This year, I decided to do things differently and rely solely on the map and GPS. Same as last year, I highlighted my route and then added numbered dots to represent the bonus stops. But then I added labels on which I wrote the pertinent information about the bonus: what it was, what I was required to do. Naturally, the dots and labels were color-coded to match the point value, which gave me an instant visual guidance for making sacrificial decisions if I got behind.

Detail of the Greater SLC area.

State-wide view of my route – the RM’s suggested route is in pink.

The final step was to place the route instructions / bonus questions into sheet protectors and clip them together, binder style, with three small carabiners. These carabiners attach to my tank bag under the map flap and give me easy access to the paperwork when I have to note my bonus information. I write my answers directly on the plastic with a Sharpie and turn the whole thing in at the end – this minimizes the risk of the paperwork tearing, blowing away, or becoming a soggy mess.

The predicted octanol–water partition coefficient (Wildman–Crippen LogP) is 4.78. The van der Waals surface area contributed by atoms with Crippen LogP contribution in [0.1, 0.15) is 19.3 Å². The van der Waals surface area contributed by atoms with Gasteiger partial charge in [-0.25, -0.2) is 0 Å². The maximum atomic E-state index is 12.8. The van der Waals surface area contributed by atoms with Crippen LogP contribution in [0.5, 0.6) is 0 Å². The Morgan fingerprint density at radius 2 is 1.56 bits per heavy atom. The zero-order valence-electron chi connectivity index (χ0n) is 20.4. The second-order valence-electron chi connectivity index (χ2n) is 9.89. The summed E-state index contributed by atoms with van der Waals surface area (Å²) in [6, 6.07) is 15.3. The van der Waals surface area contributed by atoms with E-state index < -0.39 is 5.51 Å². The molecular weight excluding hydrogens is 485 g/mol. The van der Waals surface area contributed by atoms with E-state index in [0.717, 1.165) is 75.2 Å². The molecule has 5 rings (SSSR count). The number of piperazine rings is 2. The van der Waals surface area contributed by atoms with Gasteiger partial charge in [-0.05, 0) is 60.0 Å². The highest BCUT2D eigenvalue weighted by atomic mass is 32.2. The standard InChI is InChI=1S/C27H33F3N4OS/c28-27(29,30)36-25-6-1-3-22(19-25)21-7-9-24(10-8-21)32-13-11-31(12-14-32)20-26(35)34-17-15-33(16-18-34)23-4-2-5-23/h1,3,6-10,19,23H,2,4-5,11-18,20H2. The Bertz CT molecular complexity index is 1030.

I was in bed by 11pm, ready for the 5:45am wake-up call and the 7:00am start. I’ll admit that I did wake up at 2:00am re-obsessing over the Jackson WY decision – could I make it if I skipped something else?. I got up and refreshed my numbers (no, it’s worth fewer points than what I’d have to skip), got over it and went back to sleep.

Next up: 2012 Utah 1088, Part 3: Rally Day!